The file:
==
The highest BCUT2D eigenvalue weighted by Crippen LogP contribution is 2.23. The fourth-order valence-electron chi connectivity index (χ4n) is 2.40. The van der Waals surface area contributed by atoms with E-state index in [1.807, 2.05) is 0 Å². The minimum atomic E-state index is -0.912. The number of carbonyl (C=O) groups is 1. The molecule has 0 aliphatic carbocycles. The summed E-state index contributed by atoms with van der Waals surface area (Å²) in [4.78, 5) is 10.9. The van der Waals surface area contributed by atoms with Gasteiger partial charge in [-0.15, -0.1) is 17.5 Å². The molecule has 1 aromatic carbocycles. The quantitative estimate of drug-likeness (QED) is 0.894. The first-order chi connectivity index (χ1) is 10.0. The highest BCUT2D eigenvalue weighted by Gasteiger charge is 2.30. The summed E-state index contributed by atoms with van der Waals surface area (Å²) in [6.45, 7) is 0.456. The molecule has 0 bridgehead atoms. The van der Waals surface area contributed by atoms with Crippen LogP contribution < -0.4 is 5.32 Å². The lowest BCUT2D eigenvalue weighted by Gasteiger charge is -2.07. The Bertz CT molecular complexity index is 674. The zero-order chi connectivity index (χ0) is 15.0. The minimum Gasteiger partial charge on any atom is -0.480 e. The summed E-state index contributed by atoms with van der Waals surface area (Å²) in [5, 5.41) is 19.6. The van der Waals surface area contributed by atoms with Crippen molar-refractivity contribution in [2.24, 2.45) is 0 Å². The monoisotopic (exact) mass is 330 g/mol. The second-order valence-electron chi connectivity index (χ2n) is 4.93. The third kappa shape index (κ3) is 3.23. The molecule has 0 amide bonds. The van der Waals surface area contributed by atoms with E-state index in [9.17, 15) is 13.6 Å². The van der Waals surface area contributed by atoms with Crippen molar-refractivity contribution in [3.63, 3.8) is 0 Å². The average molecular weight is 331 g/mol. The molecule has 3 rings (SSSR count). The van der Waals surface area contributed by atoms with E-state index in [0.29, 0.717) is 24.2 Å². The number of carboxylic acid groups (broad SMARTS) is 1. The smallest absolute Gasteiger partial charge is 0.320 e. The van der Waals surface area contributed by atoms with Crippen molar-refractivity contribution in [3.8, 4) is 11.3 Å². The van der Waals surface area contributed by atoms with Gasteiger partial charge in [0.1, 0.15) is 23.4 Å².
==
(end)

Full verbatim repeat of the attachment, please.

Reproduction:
The highest BCUT2D eigenvalue weighted by Crippen LogP contribution is 2.23. The fourth-order valence-electron chi connectivity index (χ4n) is 2.40. The van der Waals surface area contributed by atoms with E-state index in [1.807, 2.05) is 0 Å². The minimum atomic E-state index is -0.912. The number of carbonyl (C=O) groups is 1. The molecule has 0 aliphatic carbocycles. The summed E-state index contributed by atoms with van der Waals surface area (Å²) in [4.78, 5) is 10.9. The van der Waals surface area contributed by atoms with Gasteiger partial charge in [-0.15, -0.1) is 17.5 Å². The molecule has 1 aromatic carbocycles. The quantitative estimate of drug-likeness (QED) is 0.894. The first-order chi connectivity index (χ1) is 10.0. The highest BCUT2D eigenvalue weighted by Gasteiger charge is 2.30. The summed E-state index contributed by atoms with van der Waals surface area (Å²) in [6.45, 7) is 0.456. The molecule has 0 bridgehead atoms. The van der Waals surface area contributed by atoms with Crippen LogP contribution < -0.4 is 5.32 Å². The lowest BCUT2D eigenvalue weighted by Gasteiger charge is -2.07. The Bertz CT molecular complexity index is 674. The zero-order chi connectivity index (χ0) is 15.0. The minimum Gasteiger partial charge on any atom is -0.480 e. The summed E-state index contributed by atoms with van der Waals surface area (Å²) in [5, 5.41) is 19.6. The van der Waals surface area contributed by atoms with Crippen molar-refractivity contribution in [2.24, 2.45) is 0 Å². The monoisotopic (exact) mass is 330 g/mol. The second-order valence-electron chi connectivity index (χ2n) is 4.93. The third kappa shape index (κ3) is 3.23. The molecule has 0 amide bonds. The van der Waals surface area contributed by atoms with E-state index in [9.17, 15) is 13.6 Å². The van der Waals surface area contributed by atoms with Crippen molar-refractivity contribution in [3.63, 3.8) is 0 Å². The average molecular weight is 331 g/mol. The molecule has 3 rings (SSSR count). The van der Waals surface area contributed by atoms with E-state index in [0.29, 0.717) is 24.2 Å². The number of carboxylic acid groups (broad SMARTS) is 1. The smallest absolute Gasteiger partial charge is 0.320 e. The van der Waals surface area contributed by atoms with Crippen molar-refractivity contribution in [3.8, 4) is 11.3 Å². The van der Waals surface area contributed by atoms with Gasteiger partial charge in [0.1, 0.15) is 23.4 Å².